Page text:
Rick Bakker – SCN Member of the Month October 2013.
I know you are all eagerly waiting to learn about the new SCN Member of the Month! Rick Bakker is a Workflow expert, passionate about SAP and the SCN forums. He is a Workflow Topic Leader for the third year in a row (I checked my records). Congratulations!
I talked to him over IP and recorded a short video where he introduced himself for the community. He had the advantage of looking fresh at 2pm his time in Australia while I was wrapping up a long day at 9pm in California 😉 We had a nice chat and diverted from my interview questions a few times, which is always a good thing. I got to learn a bit about Rick and what he thinks about SCN, points, moderation, and many other things. I also got to travel a bit vicariously as he told me about the different countries he lived in before settling back in Australia. And there’s a little gem that you guys need to find in this interview, I won’t tell you where it is, you have to read the whole thing!
Rick, can you tell us a bit about yourself, where you live, who you work for, and other things you would like to share with the community (hobbies, fun facts)?
I’ve been living in Sydney for the last three years, working full-time as a contractor for the State Department of Education and as a consultant for our family company Hanabi Technology.
I was born in Australia but I’ve spent more time out of the country than in, being a citizen of the world and all that. My hobbies are travel, running (NYC Marathon 2006), squash and quizzing – I’ve appeared on a number of TV quiz shows (but haven’t won much). My long-time Significant Other works in Houston so we often travel to Hawaii to spend time together. Next year will be a Gap Year for us but I’ll still keep up to date thanks to SCN.
Fun fact: long-time SCN contributor and prolific blogger Paul Bakker is, yes indeed, my identical twin brother. I introduced him to SAP and he introduced me to SAP Workflow. He’s the one who started the company Hanabi Technology.
Note from Laure: Oh my God, this is hilarious! I think that’s a pretty unique case on SCN. I guess SAP is in Rick and Paul’s DNA 😉
On another note, we all hope that Rick will continue to contribute on SCN during his gap year in 2014, but I told him that I would understand as well if he has more pressing things to do, such as going to the World Cup 2014 in Brazil! But hopefully he will find time, even if it’s just to publish a blog here and then with some nice pictures.
Your LinkedIn profile lists different jobs in various locations. Can you share how life took you to the Netherlands, Gabon, the UK and then Australia? Also, your profile says that you speak both English and Dutch fluently, so I sense there is an interesting story here!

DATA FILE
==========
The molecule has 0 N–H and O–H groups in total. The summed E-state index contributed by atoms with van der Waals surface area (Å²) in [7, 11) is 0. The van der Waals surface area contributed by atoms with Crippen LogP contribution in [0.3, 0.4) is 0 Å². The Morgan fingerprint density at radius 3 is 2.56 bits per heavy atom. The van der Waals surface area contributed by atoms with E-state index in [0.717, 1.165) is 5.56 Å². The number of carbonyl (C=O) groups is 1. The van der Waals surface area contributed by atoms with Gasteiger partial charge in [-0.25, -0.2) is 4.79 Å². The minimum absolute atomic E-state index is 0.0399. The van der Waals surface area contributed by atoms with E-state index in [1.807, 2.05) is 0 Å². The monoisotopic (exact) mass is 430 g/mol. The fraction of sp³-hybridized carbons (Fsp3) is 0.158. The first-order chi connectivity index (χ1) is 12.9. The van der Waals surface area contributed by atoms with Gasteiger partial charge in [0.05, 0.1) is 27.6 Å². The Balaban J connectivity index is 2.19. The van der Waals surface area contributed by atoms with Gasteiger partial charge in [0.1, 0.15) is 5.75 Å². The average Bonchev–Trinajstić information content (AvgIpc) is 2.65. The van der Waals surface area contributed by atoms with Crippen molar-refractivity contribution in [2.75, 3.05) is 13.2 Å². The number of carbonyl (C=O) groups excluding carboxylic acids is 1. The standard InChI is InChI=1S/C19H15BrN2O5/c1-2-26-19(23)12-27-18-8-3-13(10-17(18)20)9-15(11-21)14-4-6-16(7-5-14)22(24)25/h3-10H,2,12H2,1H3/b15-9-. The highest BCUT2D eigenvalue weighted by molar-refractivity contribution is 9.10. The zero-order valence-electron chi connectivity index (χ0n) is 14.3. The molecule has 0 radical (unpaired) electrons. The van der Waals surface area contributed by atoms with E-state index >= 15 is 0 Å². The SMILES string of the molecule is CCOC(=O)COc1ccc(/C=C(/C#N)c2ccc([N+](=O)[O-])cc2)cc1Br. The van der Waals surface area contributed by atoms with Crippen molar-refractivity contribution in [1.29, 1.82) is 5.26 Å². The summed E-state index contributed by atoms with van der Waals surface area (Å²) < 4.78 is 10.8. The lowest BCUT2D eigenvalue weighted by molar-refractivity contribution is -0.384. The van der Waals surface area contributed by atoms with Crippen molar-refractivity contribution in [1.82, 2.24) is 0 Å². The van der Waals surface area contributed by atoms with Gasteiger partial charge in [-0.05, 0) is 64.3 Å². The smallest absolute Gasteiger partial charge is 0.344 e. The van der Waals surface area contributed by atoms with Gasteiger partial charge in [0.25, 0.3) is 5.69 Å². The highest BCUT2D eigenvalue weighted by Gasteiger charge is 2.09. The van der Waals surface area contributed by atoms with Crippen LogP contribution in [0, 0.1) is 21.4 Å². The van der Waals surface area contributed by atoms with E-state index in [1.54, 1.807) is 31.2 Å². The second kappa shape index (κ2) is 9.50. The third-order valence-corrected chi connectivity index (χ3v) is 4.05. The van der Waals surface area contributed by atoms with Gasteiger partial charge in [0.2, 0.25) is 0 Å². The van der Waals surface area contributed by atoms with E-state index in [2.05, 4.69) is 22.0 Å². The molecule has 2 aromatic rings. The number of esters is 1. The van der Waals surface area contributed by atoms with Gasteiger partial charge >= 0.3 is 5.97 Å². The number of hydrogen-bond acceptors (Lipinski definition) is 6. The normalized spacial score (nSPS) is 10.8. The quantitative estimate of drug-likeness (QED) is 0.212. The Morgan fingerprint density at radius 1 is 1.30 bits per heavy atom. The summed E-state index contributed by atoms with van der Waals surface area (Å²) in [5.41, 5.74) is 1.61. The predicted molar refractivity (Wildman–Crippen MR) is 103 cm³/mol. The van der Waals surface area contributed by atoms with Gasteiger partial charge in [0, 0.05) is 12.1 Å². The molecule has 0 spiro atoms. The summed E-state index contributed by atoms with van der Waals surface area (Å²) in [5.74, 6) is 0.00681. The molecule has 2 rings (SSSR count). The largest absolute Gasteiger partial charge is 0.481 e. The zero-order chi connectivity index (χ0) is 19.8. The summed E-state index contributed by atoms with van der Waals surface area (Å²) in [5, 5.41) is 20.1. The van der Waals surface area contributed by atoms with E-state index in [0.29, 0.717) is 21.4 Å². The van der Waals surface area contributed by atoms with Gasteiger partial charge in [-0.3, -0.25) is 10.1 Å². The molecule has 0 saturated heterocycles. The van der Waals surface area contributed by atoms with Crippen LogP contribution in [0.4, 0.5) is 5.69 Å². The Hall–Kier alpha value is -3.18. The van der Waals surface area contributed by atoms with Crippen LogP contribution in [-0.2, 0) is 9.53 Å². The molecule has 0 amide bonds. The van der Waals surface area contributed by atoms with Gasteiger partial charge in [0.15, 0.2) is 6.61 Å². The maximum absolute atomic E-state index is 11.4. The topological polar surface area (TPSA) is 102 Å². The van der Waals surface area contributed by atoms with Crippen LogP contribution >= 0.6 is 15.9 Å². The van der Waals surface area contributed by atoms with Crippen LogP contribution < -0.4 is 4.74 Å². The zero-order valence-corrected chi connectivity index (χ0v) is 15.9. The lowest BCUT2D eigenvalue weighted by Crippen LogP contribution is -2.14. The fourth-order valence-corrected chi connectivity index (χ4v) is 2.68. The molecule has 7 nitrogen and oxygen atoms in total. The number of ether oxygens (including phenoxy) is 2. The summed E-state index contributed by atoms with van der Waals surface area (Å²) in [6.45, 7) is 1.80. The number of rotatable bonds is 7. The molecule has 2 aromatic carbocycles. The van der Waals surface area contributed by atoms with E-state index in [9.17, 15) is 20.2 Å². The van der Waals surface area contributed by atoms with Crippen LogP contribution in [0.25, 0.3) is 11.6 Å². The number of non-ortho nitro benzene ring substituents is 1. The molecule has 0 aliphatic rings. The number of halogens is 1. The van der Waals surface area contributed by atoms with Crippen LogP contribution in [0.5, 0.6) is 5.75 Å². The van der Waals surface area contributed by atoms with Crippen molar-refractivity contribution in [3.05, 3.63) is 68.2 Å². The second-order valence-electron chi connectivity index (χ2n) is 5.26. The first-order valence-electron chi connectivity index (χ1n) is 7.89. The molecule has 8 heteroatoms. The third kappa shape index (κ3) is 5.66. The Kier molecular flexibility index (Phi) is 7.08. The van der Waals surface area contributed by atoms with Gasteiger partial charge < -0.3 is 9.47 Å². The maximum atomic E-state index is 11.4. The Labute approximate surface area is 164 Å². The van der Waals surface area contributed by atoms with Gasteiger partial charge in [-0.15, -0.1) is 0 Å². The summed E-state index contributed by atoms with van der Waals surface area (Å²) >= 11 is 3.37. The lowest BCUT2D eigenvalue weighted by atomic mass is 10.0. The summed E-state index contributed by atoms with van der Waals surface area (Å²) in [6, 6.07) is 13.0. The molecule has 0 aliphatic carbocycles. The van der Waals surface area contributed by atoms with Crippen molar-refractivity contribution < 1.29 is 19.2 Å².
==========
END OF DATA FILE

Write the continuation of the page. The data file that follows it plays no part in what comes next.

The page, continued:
My parents are Dutch and immigrated to Australia. When they got homesick we moved to the Netherlands and I attended high school there, so I didn’t really have the option of not learning the language. After University in Australia I returned to Holland for my first real job, at the European HQ of a Californian Biotech company. My time in Gabon (Central Africa) came about due to its links with Shell (a Dutch/British company) – one day I had the memorable experience of colliding with an elephant on my drive to work! It was at Shell Gabon that I first started doing SAP work and where I made some British connections, leading to my years in the UK. After doing an SAP Workflow course I was drawn back to Australia due to the booming economy.
You mean you didn’t knock the elephant down, right? You just saw it on your way?
No, actually we did collide. It was 5:30 in the morning and I was driving my Peugeot 205 and suddenly this elephant runs into the side of my car. It took my mirror off and then disappeared.
Are your parents still in the Netherlands now?
No. They got home sick again and went back to Australia.
And another question: how is the economic situation in Australia now?
It’s good but it’s the end of the boom times (Australia’s economy has grown every year for the past 21 years; no recession here!)
Earlier in your career you were an Oracle DBA (Database Administrator). Did you move away form Oracle after that or are you still half SAP/halfOracle fan? 😉
I’m a big Oracle fan! Best database in the world, though I have heard a lot of good things about SAP HANA and how it is going to change everything. I’m not familiar with the Oracle ERP solution but my Oracle database knowledge has come in handy with ABAP. If you have a problem in ABAP, e.g. it’s going slow, it’s handy if you know what’s going on behind the scenes. You can check the query: the system could be using an index for example and that slows things down, I experienced it first-hand with a partner add-on.